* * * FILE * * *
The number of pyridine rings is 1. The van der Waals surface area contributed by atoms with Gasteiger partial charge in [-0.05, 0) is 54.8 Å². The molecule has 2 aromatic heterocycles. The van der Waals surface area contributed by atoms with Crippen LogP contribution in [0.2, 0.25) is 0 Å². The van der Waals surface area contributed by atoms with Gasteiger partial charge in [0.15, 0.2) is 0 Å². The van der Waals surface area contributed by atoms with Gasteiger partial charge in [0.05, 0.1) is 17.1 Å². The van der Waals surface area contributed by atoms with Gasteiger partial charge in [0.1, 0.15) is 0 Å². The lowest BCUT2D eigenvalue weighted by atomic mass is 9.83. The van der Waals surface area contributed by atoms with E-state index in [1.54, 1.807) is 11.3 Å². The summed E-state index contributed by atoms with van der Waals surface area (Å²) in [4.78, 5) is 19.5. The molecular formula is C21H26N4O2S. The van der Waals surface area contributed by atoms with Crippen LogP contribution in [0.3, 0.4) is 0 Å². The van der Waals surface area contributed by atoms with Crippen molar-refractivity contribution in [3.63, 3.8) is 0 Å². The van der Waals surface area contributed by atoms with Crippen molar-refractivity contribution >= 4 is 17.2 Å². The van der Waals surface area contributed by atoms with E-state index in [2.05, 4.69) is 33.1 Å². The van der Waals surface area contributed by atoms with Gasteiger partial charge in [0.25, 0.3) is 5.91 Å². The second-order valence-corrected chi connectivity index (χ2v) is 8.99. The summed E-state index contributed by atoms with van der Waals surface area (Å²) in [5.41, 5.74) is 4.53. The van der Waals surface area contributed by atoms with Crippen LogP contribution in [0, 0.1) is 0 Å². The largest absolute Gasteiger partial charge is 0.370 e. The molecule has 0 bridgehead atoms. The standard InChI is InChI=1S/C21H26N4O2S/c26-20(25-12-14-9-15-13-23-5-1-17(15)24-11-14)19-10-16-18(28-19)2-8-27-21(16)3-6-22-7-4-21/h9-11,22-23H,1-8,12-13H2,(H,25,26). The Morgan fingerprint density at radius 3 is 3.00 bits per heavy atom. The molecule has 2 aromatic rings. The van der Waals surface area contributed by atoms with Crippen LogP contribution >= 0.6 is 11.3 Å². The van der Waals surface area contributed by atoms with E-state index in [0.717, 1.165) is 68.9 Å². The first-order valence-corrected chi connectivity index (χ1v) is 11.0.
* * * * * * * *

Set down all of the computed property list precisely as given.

The number of pyridine rings is 1. The van der Waals surface area contributed by atoms with Gasteiger partial charge in [-0.05, 0) is 54.8 Å². The molecule has 2 aromatic heterocycles. The van der Waals surface area contributed by atoms with Crippen LogP contribution in [0.2, 0.25) is 0 Å². The van der Waals surface area contributed by atoms with Gasteiger partial charge in [0.15, 0.2) is 0 Å². The van der Waals surface area contributed by atoms with Gasteiger partial charge in [0.05, 0.1) is 17.1 Å². The van der Waals surface area contributed by atoms with Gasteiger partial charge in [0.1, 0.15) is 0 Å². The lowest BCUT2D eigenvalue weighted by atomic mass is 9.83. The van der Waals surface area contributed by atoms with E-state index in [1.54, 1.807) is 11.3 Å². The summed E-state index contributed by atoms with van der Waals surface area (Å²) in [4.78, 5) is 19.5. The molecular formula is C21H26N4O2S. The van der Waals surface area contributed by atoms with Crippen LogP contribution in [0.3, 0.4) is 0 Å². The van der Waals surface area contributed by atoms with Crippen molar-refractivity contribution in [3.63, 3.8) is 0 Å². The van der Waals surface area contributed by atoms with Crippen molar-refractivity contribution >= 4 is 17.2 Å². The van der Waals surface area contributed by atoms with E-state index in [2.05, 4.69) is 33.1 Å². The van der Waals surface area contributed by atoms with Gasteiger partial charge in [0.25, 0.3) is 5.91 Å². The second-order valence-corrected chi connectivity index (χ2v) is 8.99. The summed E-state index contributed by atoms with van der Waals surface area (Å²) in [5.41, 5.74) is 4.53. The van der Waals surface area contributed by atoms with Crippen LogP contribution in [0, 0.1) is 0 Å². The largest absolute Gasteiger partial charge is 0.370 e. The molecule has 0 bridgehead atoms. The standard InChI is InChI=1S/C21H26N4O2S/c26-20(25-12-14-9-15-13-23-5-1-17(15)24-11-14)19-10-16-18(28-19)2-8-27-21(16)3-6-22-7-4-21/h9-11,22-23H,1-8,12-13H2,(H,25,26). The Morgan fingerprint density at radius 3 is 3.00 bits per heavy atom. The molecule has 2 aromatic rings. The van der Waals surface area contributed by atoms with Crippen LogP contribution >= 0.6 is 11.3 Å². The van der Waals surface area contributed by atoms with E-state index in [0.717, 1.165) is 68.9 Å². The first-order valence-corrected chi connectivity index (χ1v) is 11.0.